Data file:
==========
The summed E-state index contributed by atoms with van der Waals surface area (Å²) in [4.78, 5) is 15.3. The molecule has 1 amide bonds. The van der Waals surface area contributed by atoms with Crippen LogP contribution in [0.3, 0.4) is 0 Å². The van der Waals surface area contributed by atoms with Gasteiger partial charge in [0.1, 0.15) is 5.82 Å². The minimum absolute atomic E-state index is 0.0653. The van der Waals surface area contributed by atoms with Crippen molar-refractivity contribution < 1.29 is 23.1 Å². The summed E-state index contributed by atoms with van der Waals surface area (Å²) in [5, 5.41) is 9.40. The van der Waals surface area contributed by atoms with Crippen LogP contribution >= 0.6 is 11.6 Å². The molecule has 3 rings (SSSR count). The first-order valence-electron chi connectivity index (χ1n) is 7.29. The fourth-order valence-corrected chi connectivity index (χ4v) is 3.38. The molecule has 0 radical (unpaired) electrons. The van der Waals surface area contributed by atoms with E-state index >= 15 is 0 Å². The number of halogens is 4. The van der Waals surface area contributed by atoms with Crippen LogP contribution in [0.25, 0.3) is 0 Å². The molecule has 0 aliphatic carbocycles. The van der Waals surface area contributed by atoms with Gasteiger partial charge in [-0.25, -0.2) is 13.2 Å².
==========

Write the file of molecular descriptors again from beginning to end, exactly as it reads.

The summed E-state index contributed by atoms with van der Waals surface area (Å²) in [4.78, 5) is 15.3. The molecule has 1 amide bonds. The van der Waals surface area contributed by atoms with Crippen LogP contribution in [0.3, 0.4) is 0 Å². The van der Waals surface area contributed by atoms with Gasteiger partial charge in [0.1, 0.15) is 5.82 Å². The minimum absolute atomic E-state index is 0.0653. The van der Waals surface area contributed by atoms with Crippen molar-refractivity contribution < 1.29 is 23.1 Å². The summed E-state index contributed by atoms with van der Waals surface area (Å²) in [5, 5.41) is 9.40. The van der Waals surface area contributed by atoms with Crippen LogP contribution >= 0.6 is 11.6 Å². The molecule has 3 rings (SSSR count). The first-order valence-electron chi connectivity index (χ1n) is 7.29. The fourth-order valence-corrected chi connectivity index (χ4v) is 3.38. The molecule has 0 radical (unpaired) electrons. The van der Waals surface area contributed by atoms with E-state index >= 15 is 0 Å². The number of halogens is 4. The van der Waals surface area contributed by atoms with Crippen LogP contribution in [0.25, 0.3) is 0 Å². The molecule has 0 aliphatic carbocycles. The van der Waals surface area contributed by atoms with Gasteiger partial charge in [-0.25, -0.2) is 13.2 Å².